From bulletin board borders to math manipulatives, from novels to pens and pencils. There is no doubt about it: teaching can be expensive! Some teachers have the luxury of receiving money from the school to help pay for classroom necessities; but with on-going budget cuts, those reimbursed school purchases may be a thing of the past. While most teachers don’t get reimbursed for out-of-pocket purchases, they do take into consideration that their classroom is a home-away-from-home and want it to look comfortable and have character.
Budgeting Tip: Whether this is your first year teaching or you have been teaching for eons, being prepared to buy school supplies with your own money is nearly inevitable. The more prepared you are with your supply lists and finances, the smoother the purchasing will be.
The word “budget” (kind of like the word “exercise”), is one of those words that you know is important, but at the same time can be very daunting. Just like budgeting for groceries, mortgage, water and electricity, it is important that teachers budget for school supplies that they’ll be paying for with their own hard-earned dollars.
We would recommend that you start budgeting and saving for those back-to-school purchases as early as possible. Most teachers won’t have the money to pay for all of their supplies in one transaction unless they save specifically for school supplies (let alone for all of those cute decor items from Hobby Lobby that you might be dying to have).
Create Your List
The first step will be to create a list of school-related expenses that you envision purchasing. Just like going grocery shopping, lists can save a lot of time and unwanted spending. Supply lists will differ from teacher to teacher, depending on grade level, teaching subject and other factors. They may also differ based on each teacher’s preference for decorating, classroom management and personal philosophy.
There are many blogs out there with general lists of classroom supplies and they can be a great starting point if you’re struggling or want ideas. What’s important is how personal this experience is for you; how personal this list of supplies is for your classroom.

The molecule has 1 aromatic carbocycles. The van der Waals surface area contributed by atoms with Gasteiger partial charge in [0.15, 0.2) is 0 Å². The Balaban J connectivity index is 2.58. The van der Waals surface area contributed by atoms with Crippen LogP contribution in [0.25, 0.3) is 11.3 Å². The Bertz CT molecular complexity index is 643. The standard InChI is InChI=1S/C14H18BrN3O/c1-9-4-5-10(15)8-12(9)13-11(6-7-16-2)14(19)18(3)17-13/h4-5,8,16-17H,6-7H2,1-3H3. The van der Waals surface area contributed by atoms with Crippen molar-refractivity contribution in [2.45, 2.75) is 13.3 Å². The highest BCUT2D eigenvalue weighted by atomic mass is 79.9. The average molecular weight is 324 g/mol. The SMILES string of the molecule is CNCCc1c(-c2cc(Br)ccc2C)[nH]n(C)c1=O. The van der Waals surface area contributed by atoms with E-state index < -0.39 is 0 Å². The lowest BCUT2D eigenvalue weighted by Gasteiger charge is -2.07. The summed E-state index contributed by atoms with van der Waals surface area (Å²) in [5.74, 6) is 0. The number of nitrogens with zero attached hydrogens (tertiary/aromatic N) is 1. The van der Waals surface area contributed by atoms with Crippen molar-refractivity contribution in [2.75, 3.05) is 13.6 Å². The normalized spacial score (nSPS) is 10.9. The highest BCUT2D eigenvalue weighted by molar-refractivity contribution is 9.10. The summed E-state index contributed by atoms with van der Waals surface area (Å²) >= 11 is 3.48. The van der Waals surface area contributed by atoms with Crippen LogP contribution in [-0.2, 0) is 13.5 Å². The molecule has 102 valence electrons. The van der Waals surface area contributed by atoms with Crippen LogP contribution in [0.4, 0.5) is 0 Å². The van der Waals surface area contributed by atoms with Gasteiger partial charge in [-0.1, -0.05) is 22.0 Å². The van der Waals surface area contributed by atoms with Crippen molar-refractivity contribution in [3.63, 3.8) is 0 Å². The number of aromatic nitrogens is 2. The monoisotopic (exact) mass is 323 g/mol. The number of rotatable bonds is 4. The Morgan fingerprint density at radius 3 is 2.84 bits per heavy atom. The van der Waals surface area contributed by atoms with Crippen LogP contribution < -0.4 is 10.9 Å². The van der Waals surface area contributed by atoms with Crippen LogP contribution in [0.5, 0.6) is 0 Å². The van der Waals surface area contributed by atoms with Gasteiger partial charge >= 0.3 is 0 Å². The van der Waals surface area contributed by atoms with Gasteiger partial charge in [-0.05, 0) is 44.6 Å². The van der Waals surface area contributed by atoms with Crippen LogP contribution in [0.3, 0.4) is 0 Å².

We know it may look overwhelming, but if you put effort into budgeting ahead of time, the actual purchasing part will be more enjoyable. Again, keep in mind that everything is dependent upon your current situation. A lot of schools provide the necessities for teachers, like tape, staples, stapler, pens, pencils. Most schools require their students to come to school with supplies of their own.
Budgeting Tip: Upon completing your list, go back over it with a highlighter to clearly label your NEEDS vs. your WANTS. These can easily begin to blend together, and while we hope you have the budget to cover it all, this is not usually the case. When it comes to purchasing, you will likely have to prioritize.
After you’ve created your list and likely costs, the next step would be to communicate with your principal to see what the school provides for you. The most beneficial meeting would take place in person, so make sure you schedule a meeting time prior to doing any back-to-school shopping.
When you do meet with your principal, take your list with you and make notes on what the school provides and more importantly, WHEN the school provides it. Will the items be accessible all year round or will you be responsible for re-stocking? Is it something that the school has to order and how long does that process take? In other words: hold your principal accountable to his or her word. Keep those notes somewhere safe!
Well, it’s time for shopping! If you’d like to learn how to purchase your school supplies smartly and efficiently, read on to our next blog dedicated to guiding you through all of your teaching finances.
Want to start earning FREE supplies for your classroom? ClassTag is a free, easy-to-use collaborative platform that lets teachers effortlessly engage with parents and earn ClassTag Coins when parents and teachers communicate, volunteer, or attend school events like parent-teacher conferences. Teachers can then take those ClassTag coins to purchase much-needed supplies. Explore ClassTag today!